Precession of the Equinoxes
What is it, and how does it affect Astrology?
The argument of the Precession of the Equinoxes is one frequently made by those opposed to astrology, who claim that it ‘disproves’ astrology and renders it invalid. This is perhaps best illustrated by an answer we gave in response to a recent question:
“How can astrology be valid when the points in space you refer to are no longer in the same positions as they were thousands of years ago? Doesn’t that invalidate all of this horoscope stuff?”
I think the phenomenon to which you are referring is known as the Precession of the Equinoxes. Because of this phenomenon, the zodiac signs do not now correspond with the constellations of the same name. This point is often made by astronomers and others to apparently ‘prove’ that astrology cannot ‘work’. In actual fact, astrologers are well aware of the Precession and its effects.
The point referred to by Astronomers as the vernal equinox, and by astrologers as 0 degrees Aries is in fact seen each year from the earth as slightly before its previous year’s position against the background of the constellations. This is caused by a wobble in the earth’s axis, caused by unequal gravitational pull of the Sun and the Moon on the earth’s surface. The point referred to as 0 degrees Aries is actually seen from earth now as being in the constellation of Pisces. Aha, the sceptics say – that proves astrology is nonsense, you say that someone’s sun is in Aries when in fact that point in space is now in Pisces, right? Wrong.
It is vital to understand the difference between constellations and the zodiac. Much confusion arises for the lay person because the constellations have the same names as the signs of the zodiac, but they are not the same thing. The groups of stars marked on charts as constellations are not actually groups at all. What we see from earth is the grouping of several points of light, some from points many millions of light years away, and others from much further even that that. These ‘groups’ have no definite boundary lines as such, but are conveniently classified by man into constellations.
At the time that these constellations were being named and their name becoming known in the public arena, the 30 degrees of ecliptic, starting from the vernal equinox, was called Aries and the constellation that appeared as its background was therefore also called Aries. No precise date can be given for this, but the precession of the equinoxes was not discovered until 134 b.c by Hipparchus.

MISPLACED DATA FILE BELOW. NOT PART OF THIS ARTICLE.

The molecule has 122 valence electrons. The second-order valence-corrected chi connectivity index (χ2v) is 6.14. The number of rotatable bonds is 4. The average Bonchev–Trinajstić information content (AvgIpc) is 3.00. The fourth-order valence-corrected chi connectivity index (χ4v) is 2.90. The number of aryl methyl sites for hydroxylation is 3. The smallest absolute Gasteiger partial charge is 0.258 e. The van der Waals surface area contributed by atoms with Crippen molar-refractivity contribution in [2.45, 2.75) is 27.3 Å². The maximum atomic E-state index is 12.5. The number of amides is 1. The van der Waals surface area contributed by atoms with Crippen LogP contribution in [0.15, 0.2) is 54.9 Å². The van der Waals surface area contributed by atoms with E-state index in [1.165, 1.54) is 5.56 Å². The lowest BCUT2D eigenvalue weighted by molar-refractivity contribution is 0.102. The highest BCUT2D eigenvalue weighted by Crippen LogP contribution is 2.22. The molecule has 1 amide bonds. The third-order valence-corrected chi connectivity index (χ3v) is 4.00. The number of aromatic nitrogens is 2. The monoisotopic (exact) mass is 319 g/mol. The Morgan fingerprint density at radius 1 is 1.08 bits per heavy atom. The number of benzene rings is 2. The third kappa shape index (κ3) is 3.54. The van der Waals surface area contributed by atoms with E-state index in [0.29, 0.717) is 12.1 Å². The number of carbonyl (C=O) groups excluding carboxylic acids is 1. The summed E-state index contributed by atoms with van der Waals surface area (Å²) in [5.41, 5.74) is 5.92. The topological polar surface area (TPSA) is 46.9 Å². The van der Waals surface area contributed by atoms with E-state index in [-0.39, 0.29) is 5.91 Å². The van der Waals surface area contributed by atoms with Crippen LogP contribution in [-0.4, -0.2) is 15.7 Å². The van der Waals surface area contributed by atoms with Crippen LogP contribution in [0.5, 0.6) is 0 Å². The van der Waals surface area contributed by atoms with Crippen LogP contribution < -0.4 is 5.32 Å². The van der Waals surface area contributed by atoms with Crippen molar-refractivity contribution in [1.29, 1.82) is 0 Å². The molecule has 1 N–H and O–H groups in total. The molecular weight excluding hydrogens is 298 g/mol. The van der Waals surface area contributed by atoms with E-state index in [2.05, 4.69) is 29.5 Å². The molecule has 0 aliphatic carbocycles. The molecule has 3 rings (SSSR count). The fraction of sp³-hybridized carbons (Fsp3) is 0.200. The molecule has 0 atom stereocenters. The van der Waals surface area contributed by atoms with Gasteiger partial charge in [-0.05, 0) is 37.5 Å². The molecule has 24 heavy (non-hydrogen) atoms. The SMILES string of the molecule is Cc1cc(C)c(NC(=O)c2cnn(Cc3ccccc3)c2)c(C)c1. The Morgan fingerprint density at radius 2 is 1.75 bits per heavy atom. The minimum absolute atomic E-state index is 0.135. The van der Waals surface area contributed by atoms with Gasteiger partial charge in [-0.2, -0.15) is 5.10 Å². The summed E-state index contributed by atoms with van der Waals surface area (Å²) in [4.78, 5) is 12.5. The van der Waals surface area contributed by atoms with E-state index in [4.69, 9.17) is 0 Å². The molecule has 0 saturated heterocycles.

It is the vernal equinox point (0 degrees Aries to an astrologer) that appears from earth to move further back each year – the constellations remain in the same positions. However, the signs of the zodiac are and always have been counted in 30 degree segments from the vernal equinox point. Aries will always be the first 30 degrees of the ecliptic (with the others signs following on), and therefore will, each year, appear slightly further back against the background of the constellations.
So, the fact that the point we call 0 degrees Aries is now seen from earth as being against the background of the constellation of Pisces has nothing whatsoever to do with astrology – it neither proves nor disproves anything. When people assume that it somehow ‘disproves’ astrology, they have not understood the difference between the astronomical constellations and the astrological zodiac. It might help to understand if you can think of the signs of the zodiac as being a kind of shorthand to describe the various degrees of the ecliptic (remember, this always begins at the vernal equinox, and it’s starting point does not change but it appears to against the background of the constellations). Each 30 degree segment of the ecliptic has certain astrological significance, but we don’t actually need to call them Aries, Taurus and so on at all. It is just easier to say (for instance) that in a particular chart Mars is at 3 degrees Cancer rather than have to say it is at 93 degrees of the ecliptic.
I hope this answer has made things clearer for you. It is quite a tricky concept for the non-astrologer to grasp, but basically you should always remember that the signs of the zodiac and the astronomical constellations may share names, but are not the same thing!